Russia Puts Estonia PM, Others On Wanted List For Destroying Soviet Monuments


Russian police have put Estonia’s Prime Minister Kaja Kallas and other senior officials on the wanted list because of her efforts to remove Soviet-era World War II monuments in the Baltic nation, multiple reports said quoting the Russian Interior Ministry’s database.

As per a report in Reuters, the name of Estonia’s PM Kallas, Lithuania’s culture minister and members of the previous Latvian parliament were put on the Interior Ministry’s register of people wanted on criminal charges.

It is the first time the Russian Interior Ministry has put a foreign leader on a wanted list. Russian Foreign Ministry spokeswoman Maria Zakharova confirmed that Kallas and others were put on the list because of their involvement in the removal of monuments.

Meanwhile, Kremlin spokesman Dmitry Peskov said Kallas was wanted for desecration of historical memory, Reuters reported.  

In response, Kaja Kallas called Russia’s move nothing, but surprising. “This is yet more proof that I am doing the right thing – the EU’s strong support to Ukraine is a success and it hurts Russia,” she said in a post on X (formerly Twitter).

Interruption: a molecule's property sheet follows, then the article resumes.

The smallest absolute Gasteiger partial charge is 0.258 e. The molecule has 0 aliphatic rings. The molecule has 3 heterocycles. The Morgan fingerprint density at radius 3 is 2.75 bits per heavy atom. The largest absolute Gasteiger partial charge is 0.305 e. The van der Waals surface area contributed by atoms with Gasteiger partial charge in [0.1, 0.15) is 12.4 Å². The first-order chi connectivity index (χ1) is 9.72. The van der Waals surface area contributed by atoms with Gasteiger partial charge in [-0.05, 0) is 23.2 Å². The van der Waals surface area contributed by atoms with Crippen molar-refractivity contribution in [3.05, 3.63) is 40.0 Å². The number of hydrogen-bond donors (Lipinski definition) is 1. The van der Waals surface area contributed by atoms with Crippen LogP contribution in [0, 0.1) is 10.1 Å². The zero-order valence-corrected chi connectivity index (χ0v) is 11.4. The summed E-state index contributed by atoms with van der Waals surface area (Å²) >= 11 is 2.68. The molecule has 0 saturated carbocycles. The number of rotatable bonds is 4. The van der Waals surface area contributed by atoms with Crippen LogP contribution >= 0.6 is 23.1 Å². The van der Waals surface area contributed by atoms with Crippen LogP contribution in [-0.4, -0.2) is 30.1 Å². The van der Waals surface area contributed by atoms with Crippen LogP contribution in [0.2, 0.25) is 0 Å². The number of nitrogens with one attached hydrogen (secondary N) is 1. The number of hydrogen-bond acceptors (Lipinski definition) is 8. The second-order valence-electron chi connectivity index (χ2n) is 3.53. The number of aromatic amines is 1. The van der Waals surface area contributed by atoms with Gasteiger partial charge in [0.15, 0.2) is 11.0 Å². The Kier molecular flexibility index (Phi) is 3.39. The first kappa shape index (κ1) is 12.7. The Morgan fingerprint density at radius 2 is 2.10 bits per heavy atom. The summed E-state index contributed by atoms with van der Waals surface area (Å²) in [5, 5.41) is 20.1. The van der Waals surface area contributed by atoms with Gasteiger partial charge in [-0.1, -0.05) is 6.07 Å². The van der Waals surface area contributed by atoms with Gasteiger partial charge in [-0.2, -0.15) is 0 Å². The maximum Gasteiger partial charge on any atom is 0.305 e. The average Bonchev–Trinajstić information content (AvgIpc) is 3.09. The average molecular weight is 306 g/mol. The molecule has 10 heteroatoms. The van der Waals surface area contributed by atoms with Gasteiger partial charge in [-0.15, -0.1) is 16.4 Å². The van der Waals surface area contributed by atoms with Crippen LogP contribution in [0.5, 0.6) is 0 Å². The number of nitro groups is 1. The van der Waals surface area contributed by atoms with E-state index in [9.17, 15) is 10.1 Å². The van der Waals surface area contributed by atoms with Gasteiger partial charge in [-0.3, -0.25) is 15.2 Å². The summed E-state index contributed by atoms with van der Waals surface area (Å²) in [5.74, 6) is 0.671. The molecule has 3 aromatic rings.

“Throughout history, Russia has veiled its repressions behind so-called law enforcement agencies. I know this from my family history. When my grandmother and mother were deported to Siberia, the KGB issued the arrest warrant,” she added.

Estonia, along with other NATO members including Latvia and Lithuania, have sought to remove the monuments widely seen as a legacy of Soviet occupation of the countries.

The countries have already demolished most of their Soviet-era monuments, including those commemorating Soviet soldiers killed in the Second World War following the Russian invasion of Ukraine in 2022.

However, Russia has denounced the move as a desecration of the memory of Soviet soldiers who were killed while fighting the Nazis. Under the Russian criminal code, destroying monuments is punishable by a 5-year prison term.

The inclusion of Kallas, who calls for increased military assistance to Ukraine and sanctions against the Kremlin, comes amid Moscow’s effort to up the ante in the face of pressure from NATO allies.

The Baltic states were annexed by the Soviet Union in 1940, then occupied by Nazi Germany before returning to Moscow’s rule. However, these nations regained independence with the collapse of the Soviet Union in 1991. All three are members of the European Union and NATO, and their relations with Russia have worsened since the Ukraine War.





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